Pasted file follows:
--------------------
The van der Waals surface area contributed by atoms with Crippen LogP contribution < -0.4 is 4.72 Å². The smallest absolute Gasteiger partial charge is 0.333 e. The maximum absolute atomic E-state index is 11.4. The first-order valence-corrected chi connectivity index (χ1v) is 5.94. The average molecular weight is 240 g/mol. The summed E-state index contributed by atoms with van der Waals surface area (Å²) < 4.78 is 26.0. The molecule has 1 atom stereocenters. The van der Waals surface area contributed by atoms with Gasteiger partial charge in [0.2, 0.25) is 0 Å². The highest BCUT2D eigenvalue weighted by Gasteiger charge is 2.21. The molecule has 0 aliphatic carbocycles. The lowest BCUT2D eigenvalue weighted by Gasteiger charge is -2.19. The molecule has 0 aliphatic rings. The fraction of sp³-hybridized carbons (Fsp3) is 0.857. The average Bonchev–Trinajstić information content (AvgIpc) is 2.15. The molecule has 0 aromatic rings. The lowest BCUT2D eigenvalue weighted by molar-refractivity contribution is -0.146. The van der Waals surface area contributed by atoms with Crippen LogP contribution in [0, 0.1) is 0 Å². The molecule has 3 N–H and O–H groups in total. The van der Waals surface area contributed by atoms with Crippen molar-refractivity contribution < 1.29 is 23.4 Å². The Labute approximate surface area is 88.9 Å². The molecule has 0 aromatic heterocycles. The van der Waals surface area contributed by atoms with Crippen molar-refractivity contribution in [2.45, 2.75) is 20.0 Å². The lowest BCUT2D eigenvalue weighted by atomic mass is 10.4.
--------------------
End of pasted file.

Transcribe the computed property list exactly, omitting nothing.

The van der Waals surface area contributed by atoms with Crippen LogP contribution < -0.4 is 4.72 Å². The smallest absolute Gasteiger partial charge is 0.333 e. The maximum absolute atomic E-state index is 11.4. The first-order valence-corrected chi connectivity index (χ1v) is 5.94. The average molecular weight is 240 g/mol. The summed E-state index contributed by atoms with van der Waals surface area (Å²) < 4.78 is 26.0. The molecule has 1 atom stereocenters. The van der Waals surface area contributed by atoms with Gasteiger partial charge in [0.2, 0.25) is 0 Å². The highest BCUT2D eigenvalue weighted by Gasteiger charge is 2.21. The molecule has 0 aliphatic carbocycles. The lowest BCUT2D eigenvalue weighted by Gasteiger charge is -2.19. The molecule has 0 aliphatic rings. The fraction of sp³-hybridized carbons (Fsp3) is 0.857. The average Bonchev–Trinajstić information content (AvgIpc) is 2.15. The molecule has 0 aromatic rings. The lowest BCUT2D eigenvalue weighted by molar-refractivity contribution is -0.146. The van der Waals surface area contributed by atoms with Crippen LogP contribution in [0, 0.1) is 0 Å². The molecule has 3 N–H and O–H groups in total. The van der Waals surface area contributed by atoms with Crippen molar-refractivity contribution < 1.29 is 23.4 Å². The Labute approximate surface area is 88.9 Å². The molecule has 0 aromatic heterocycles. The van der Waals surface area contributed by atoms with Crippen molar-refractivity contribution in [2.45, 2.75) is 20.0 Å². The lowest BCUT2D eigenvalue weighted by atomic mass is 10.4.